Rotifer showing the mouth interior and heart-shaped corona.Rogelio Moreno, First-Place Winner of the 2014 Nikon Small World Photomicrography CompetitionThis year’s Nikon Instruments Small World Competition winner was first announced at an event celebrating the photomicrography competition’s 40th anniversary at the New York Academy of Sciences on Oct. 29. Rogelio Moreno of Panama–who captured a rare shot of an open-mouthed rotifer, along with its heart-shaped corona–was declared the competition’s 40th winner. 

“When you see that movement, you fall in love. I thought–wow, that is amazing. I can’t believe what I’m seeing. This is something very, very beautiful,” said Moreno of his first-place image. “I hope now it can inspire others as much as it has inspired me–to learn about science, to look closely and notice something truly amazing.” 

The Top 5 Images:

  1. Rogelio Moreno, Rotifer showing the mouth interior and heart-shaped corona
  2. Alessandro Da Mommio, Dipartimento di Scienze della Terra, Università di Pisa, Rhombohedral cleavage in calcite crystal
  3. Noah Fram-Schwartz, Jumping spider eyes
  4. Karin Panser, Institute of Molecular Pathology I.M.P., Caterpillar proleg with circle of gripping hooks in red
  5. Dr. Muthugapatti K. Kandasamy, Biomedical Microscopy Core, University of Georgia, Bovine pulmonary artery endothelial cells stained for actin (pink), mitochondria (green) and DNA (yellow).

Moreno, a self-taught microscopist who only started taking photomicrographs in 2009, beat out over 1,200 entries from more than 79 countries around the world for the top prize, his first first-place finish since he started entering the competition three years ago. It was his technique which stood out for the judges in awarding him the competition’s top honor. Capturing the rotifer with its mouth open also required a lot of patience as Moreno had to wait for hours for the right moment. 

“With the rotifer in constant motion, [Moreno] utilized the flash to freeze the movement as soon as the mouth opened–still leaving him with only a one- or two-second window to take the photo, and possibly only one shot to get it right,” stated Nikon in a press release about Moreno’s technique. “He also used differential interference contrast (DIC) to enhance the coloration in unstained, transparent samples, and to provide a more detailed image of the rotifer.”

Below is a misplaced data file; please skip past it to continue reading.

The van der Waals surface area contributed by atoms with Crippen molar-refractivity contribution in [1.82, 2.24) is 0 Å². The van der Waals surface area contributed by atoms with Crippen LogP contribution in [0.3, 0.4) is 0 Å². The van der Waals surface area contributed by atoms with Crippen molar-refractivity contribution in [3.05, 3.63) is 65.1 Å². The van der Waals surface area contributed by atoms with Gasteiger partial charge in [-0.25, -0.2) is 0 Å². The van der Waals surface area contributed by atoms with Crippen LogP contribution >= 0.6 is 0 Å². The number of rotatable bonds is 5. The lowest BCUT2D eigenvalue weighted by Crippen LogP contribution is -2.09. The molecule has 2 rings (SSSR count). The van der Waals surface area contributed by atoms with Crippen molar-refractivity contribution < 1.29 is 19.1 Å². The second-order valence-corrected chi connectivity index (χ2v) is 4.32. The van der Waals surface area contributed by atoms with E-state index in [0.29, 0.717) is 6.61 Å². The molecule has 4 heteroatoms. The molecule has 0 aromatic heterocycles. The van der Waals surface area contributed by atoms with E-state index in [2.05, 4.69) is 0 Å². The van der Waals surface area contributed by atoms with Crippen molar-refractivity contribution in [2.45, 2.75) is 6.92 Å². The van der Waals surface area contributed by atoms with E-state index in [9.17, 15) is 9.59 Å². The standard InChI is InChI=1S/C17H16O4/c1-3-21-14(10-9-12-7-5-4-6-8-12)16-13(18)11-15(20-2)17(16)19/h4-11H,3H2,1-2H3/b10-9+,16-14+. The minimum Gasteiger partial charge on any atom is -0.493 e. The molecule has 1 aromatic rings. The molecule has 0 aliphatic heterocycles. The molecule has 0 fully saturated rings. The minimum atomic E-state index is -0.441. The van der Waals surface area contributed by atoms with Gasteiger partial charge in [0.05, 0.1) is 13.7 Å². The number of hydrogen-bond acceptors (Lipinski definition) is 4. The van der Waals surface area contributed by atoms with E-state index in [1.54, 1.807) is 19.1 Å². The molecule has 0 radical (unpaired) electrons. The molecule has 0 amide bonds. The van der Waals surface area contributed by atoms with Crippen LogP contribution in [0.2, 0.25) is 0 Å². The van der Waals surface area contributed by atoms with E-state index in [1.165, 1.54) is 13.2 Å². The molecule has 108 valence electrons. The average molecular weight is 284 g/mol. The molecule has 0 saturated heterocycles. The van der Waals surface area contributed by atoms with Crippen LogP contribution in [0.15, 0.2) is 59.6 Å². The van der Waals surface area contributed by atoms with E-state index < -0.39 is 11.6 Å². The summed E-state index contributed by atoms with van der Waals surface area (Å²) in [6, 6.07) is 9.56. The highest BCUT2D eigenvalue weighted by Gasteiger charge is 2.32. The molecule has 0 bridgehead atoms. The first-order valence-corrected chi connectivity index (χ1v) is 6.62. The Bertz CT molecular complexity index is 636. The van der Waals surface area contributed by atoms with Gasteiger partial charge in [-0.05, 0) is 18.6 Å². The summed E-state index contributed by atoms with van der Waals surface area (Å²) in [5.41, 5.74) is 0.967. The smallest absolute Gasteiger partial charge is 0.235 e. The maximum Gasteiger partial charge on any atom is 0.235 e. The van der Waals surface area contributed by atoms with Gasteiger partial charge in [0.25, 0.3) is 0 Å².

Animals had a strong presence in the best images of 2014, with the top five also including jumping spider eyes and a caterpillar proleg, along with bovine pulmonary artery endothelial cells. The only non-animal image in the top five was the second-place image of rhombohedral cleavage in calcite crystal. Eric Flem, communications manager of Nikon Instruments said he is impressed with the way the Small World competition has evolved over the past four decades. 

“Since the competition began 40 years ago, the caliber in quality and range of subject matter of the images, is matched only by the scientists and photographers who submit them,” Flem said. “So much has changed in science and technology in the past 40 years, opening the door for more and more scientists and artists alike to capture and share their stunning images with the world. A look at our gallery is like a time capsule of the advancements made in the last four decades and truly shows the legacy [the competition] continues to build.” 

The top images from the 2014 competition will be exhibited in a full-color calendar and through a national museum tour. They can be viewed here.

The Judges:

  • Dr. Paul Maddox, assistant professor and William Burwell Harrison Fellow, Department of Biology, University of North Carolina at Chapel Hill; principal investigator, mitotic mechanisms and chromosome dynamics research unit, IRIC
  • Laura Helmuth, science editor, Slate
  • Dave Mosher, online director, Popular Science
  • Michael W. Davidson, director of the Optical and Magneto-Optical Imaging Center at the National High Magnetic Field Laboratory at Florida State University